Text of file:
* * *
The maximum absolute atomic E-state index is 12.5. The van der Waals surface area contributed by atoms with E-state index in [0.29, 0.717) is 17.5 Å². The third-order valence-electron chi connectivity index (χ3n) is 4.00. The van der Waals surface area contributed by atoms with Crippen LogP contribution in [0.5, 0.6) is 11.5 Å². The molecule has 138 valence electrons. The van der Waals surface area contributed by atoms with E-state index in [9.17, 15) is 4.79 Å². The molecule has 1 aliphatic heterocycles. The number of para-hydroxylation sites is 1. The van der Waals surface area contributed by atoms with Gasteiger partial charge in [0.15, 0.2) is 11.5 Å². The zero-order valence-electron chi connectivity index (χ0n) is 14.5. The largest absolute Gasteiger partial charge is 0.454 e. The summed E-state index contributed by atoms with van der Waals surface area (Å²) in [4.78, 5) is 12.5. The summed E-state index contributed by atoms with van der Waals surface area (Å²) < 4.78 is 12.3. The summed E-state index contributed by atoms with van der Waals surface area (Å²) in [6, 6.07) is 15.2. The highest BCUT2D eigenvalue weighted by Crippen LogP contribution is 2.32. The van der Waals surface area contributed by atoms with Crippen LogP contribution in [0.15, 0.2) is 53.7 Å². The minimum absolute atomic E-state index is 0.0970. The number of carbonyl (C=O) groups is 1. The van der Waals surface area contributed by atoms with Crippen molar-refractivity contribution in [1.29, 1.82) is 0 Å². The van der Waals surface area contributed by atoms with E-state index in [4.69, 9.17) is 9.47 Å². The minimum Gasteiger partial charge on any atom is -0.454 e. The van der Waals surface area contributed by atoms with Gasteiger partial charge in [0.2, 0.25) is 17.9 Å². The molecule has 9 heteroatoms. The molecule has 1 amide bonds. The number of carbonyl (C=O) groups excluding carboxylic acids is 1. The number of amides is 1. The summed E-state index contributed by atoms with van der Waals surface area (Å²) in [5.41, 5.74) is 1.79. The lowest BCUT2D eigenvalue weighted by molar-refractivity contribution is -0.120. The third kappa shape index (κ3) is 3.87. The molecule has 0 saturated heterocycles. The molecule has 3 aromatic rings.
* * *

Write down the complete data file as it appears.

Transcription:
The maximum absolute atomic E-state index is 12.5. The van der Waals surface area contributed by atoms with E-state index in [0.29, 0.717) is 17.5 Å². The third-order valence-electron chi connectivity index (χ3n) is 4.00. The van der Waals surface area contributed by atoms with Crippen LogP contribution in [0.5, 0.6) is 11.5 Å². The molecule has 138 valence electrons. The van der Waals surface area contributed by atoms with E-state index in [9.17, 15) is 4.79 Å². The molecule has 1 aliphatic heterocycles. The number of para-hydroxylation sites is 1. The van der Waals surface area contributed by atoms with Gasteiger partial charge in [0.15, 0.2) is 11.5 Å². The zero-order valence-electron chi connectivity index (χ0n) is 14.5. The largest absolute Gasteiger partial charge is 0.454 e. The summed E-state index contributed by atoms with van der Waals surface area (Å²) in [4.78, 5) is 12.5. The summed E-state index contributed by atoms with van der Waals surface area (Å²) < 4.78 is 12.3. The summed E-state index contributed by atoms with van der Waals surface area (Å²) in [6, 6.07) is 15.2. The highest BCUT2D eigenvalue weighted by Crippen LogP contribution is 2.32. The van der Waals surface area contributed by atoms with Crippen LogP contribution in [0.15, 0.2) is 53.7 Å². The minimum absolute atomic E-state index is 0.0970. The number of carbonyl (C=O) groups is 1. The van der Waals surface area contributed by atoms with Crippen molar-refractivity contribution in [1.29, 1.82) is 0 Å². The van der Waals surface area contributed by atoms with E-state index in [4.69, 9.17) is 9.47 Å². The minimum Gasteiger partial charge on any atom is -0.454 e. The van der Waals surface area contributed by atoms with Gasteiger partial charge in [0.2, 0.25) is 17.9 Å². The molecule has 9 heteroatoms. The molecule has 1 amide bonds. The number of carbonyl (C=O) groups excluding carboxylic acids is 1. The number of amides is 1. The summed E-state index contributed by atoms with van der Waals surface area (Å²) in [5.41, 5.74) is 1.79. The lowest BCUT2D eigenvalue weighted by molar-refractivity contribution is -0.120. The third kappa shape index (κ3) is 3.87. The molecule has 0 saturated heterocycles. The molecule has 3 aromatic rings.